Scale: How we measure up?
Are you so busy that you haven’t got time to listen to a friend, read a blog, have margin in your life? Today I explore the microscopic scale, and find a world of life beneath my microscope.
I looked at very young damselfish under the dissecting scope. One of the little guys is in the glass petri dish above. He is actually the last one that is still alive. One of the researchers in the lab is using damselfish as a model organism in understanding bioaccumulation of toxins from dinoflagellates up through the food web in the salt water aquarium.
Here is a picture I took through the microscope. It is amazing how much color and detail they have. Really quite nice, accept he is the only one that is still alive. All the other damselfish have died. Today we attempted to dissect the tiny gut and see what they ate and possibly determine why they died. There are a million reasons the fish could have died and we were unsuccessful at identifying the cause. In fact we couldn’t tell what the dead fish ate because they were already starting to decay in the aquarium. As I looked at the dead tiny fish under the microscope I could see tiny nematodes digging about its eyes, and face, and I could see microscopic rotifers swimming around the dead damselfish.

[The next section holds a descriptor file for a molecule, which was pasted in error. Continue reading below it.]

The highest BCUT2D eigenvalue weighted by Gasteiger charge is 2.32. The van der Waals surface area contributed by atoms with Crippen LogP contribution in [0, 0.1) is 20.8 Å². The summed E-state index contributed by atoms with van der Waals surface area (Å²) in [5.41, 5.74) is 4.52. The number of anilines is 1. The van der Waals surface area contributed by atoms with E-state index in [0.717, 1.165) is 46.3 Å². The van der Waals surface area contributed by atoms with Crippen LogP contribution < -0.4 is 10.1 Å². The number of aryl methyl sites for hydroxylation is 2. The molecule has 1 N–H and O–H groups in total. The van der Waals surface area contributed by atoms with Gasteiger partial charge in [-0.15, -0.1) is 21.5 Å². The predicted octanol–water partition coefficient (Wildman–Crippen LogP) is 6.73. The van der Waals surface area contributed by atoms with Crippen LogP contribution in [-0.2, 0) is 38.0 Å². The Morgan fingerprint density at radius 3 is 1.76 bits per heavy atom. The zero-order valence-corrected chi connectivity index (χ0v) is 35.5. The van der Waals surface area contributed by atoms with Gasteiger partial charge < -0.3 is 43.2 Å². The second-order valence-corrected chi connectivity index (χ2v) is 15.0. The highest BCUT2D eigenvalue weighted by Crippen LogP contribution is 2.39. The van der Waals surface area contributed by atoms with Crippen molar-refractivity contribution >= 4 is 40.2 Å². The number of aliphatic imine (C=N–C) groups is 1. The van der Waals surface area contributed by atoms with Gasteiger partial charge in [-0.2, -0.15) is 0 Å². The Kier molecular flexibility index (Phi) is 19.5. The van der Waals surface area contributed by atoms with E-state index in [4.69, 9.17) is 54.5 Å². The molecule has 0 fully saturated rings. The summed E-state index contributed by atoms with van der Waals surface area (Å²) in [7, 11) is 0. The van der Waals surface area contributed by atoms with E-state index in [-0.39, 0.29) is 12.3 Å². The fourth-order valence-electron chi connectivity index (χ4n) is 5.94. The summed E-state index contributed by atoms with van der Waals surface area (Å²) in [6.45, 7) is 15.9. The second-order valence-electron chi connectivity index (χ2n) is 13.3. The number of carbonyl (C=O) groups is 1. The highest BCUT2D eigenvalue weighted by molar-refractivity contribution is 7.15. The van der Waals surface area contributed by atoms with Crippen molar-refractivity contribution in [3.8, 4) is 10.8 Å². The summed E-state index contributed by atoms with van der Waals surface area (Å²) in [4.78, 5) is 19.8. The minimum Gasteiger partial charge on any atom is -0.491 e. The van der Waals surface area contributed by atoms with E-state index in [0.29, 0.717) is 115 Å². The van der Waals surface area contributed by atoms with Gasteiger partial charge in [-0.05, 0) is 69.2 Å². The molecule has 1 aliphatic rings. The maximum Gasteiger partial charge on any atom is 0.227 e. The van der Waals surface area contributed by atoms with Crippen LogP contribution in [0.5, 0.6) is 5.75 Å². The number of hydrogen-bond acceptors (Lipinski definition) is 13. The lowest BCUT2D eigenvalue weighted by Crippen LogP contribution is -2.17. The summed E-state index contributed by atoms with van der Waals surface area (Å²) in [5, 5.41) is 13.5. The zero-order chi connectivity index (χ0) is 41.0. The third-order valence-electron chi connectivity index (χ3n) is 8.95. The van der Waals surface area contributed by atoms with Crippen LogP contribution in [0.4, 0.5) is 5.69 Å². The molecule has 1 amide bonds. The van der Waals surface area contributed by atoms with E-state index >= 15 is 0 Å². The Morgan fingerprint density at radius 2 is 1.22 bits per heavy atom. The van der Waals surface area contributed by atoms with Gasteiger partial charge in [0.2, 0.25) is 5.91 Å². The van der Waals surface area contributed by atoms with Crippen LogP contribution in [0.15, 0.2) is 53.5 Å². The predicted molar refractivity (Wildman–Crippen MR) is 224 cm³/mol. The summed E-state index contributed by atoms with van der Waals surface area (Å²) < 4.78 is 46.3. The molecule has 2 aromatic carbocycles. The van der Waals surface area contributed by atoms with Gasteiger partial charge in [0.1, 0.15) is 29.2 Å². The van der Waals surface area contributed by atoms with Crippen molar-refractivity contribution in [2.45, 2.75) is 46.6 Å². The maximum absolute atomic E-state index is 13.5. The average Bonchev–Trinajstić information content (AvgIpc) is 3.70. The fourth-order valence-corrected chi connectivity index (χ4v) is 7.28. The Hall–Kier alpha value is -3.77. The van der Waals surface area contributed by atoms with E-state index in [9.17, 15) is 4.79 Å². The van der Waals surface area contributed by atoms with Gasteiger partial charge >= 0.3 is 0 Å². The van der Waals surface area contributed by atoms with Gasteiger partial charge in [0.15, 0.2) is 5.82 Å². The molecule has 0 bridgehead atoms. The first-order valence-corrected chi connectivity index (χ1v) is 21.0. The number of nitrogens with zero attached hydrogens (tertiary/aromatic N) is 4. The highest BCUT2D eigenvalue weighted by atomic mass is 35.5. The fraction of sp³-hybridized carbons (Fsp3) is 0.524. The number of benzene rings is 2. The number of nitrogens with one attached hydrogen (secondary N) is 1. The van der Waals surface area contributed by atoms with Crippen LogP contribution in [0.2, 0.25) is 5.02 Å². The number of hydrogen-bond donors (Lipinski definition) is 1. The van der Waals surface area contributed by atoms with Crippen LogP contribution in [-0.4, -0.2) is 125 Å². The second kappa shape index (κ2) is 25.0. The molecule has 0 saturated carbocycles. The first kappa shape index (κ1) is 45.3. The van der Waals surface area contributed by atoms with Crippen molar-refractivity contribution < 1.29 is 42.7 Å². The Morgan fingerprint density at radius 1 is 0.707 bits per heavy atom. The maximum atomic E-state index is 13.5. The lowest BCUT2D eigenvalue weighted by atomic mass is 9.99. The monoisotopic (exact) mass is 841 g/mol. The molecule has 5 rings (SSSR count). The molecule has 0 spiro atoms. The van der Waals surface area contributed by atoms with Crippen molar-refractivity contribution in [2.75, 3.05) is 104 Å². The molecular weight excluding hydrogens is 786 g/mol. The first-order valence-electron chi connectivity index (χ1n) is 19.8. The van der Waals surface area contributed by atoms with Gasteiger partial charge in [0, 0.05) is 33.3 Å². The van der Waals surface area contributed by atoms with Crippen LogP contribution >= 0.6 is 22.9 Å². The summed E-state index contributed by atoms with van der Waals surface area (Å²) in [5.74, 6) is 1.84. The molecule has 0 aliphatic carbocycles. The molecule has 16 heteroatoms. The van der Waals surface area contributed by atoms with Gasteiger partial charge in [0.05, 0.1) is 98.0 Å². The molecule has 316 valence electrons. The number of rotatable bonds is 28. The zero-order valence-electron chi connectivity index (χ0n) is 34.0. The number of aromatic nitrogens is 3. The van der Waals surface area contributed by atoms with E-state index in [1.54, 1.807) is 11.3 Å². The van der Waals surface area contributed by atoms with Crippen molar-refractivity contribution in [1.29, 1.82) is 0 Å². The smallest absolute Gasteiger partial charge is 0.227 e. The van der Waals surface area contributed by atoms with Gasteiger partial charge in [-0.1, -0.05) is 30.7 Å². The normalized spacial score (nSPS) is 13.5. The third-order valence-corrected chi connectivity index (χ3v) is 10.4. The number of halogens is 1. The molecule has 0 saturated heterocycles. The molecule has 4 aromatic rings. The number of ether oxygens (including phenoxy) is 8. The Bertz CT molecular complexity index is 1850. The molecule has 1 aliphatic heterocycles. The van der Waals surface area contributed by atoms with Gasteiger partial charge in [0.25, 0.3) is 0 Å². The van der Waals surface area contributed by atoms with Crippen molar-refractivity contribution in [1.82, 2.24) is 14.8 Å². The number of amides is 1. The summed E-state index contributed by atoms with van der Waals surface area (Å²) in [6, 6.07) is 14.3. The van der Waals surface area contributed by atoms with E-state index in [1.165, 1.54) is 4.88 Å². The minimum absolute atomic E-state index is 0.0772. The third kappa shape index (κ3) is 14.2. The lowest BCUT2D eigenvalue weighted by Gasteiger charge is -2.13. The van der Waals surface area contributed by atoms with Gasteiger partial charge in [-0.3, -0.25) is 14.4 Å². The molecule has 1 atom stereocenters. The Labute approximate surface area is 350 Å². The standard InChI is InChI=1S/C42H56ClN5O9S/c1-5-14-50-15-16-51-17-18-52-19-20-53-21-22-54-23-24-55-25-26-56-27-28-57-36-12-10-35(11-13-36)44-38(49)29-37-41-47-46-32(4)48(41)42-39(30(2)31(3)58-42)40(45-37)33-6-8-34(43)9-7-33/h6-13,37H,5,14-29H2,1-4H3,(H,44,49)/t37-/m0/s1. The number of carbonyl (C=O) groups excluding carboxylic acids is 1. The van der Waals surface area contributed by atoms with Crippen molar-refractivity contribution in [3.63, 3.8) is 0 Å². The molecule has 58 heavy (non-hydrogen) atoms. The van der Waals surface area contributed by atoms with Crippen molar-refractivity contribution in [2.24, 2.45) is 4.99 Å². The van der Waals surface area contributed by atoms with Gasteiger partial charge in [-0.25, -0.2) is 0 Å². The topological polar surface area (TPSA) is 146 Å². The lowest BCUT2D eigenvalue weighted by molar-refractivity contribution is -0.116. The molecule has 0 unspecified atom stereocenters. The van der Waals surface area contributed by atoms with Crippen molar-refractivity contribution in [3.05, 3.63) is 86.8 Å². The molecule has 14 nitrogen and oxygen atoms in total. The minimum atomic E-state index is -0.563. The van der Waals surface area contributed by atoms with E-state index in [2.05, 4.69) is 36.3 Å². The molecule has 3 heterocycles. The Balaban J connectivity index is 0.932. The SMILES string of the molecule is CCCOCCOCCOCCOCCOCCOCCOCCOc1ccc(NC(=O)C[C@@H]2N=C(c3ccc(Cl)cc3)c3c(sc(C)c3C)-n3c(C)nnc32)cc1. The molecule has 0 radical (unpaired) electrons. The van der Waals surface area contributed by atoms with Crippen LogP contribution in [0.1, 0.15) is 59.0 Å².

It was amazing that another world exists in the microscopic realm that we are not aware of every day. The hair on the back of my neck stood up at the thought that some day nematodes, and bacteria will decay and eat away at my flesh, (hopefully a long time from now) But I digress.
I had a meeting today and I have a rough idea of what my research plan is for the next five weeks. It sounds like a lot to do. I will be culturing and upscaling two species of algae. I will then learn how to perform nutrient assays on the media, and determine how much nutrients the colonies are using. After recording colony density, and nutrient uptake for about two weeks I will use thin layer chromatography to separate the pigments in each species of algae, and I will use GC-MS to analyze total lipids and the percentage and type of fatty acid in each type of algae. I will blog more later about the implications of learning these techniques.
But in the mean time I will not say that I am busy. I will savor my time here. I will take time to sit and watch the colorful bee catchers, and kookaburras, and birdwing butterflies.
“Busyness serves as a kind of existential reassurance, a hedge against emptiness; obviously your life cannot possibly be silly or trivial or meaningless if you are so busy, completely booked, in demand every hour of the day.”
As the title of this post suggests, we realize and acknowledge, either as a boast or a lament that we are so busy, or we choose not to be.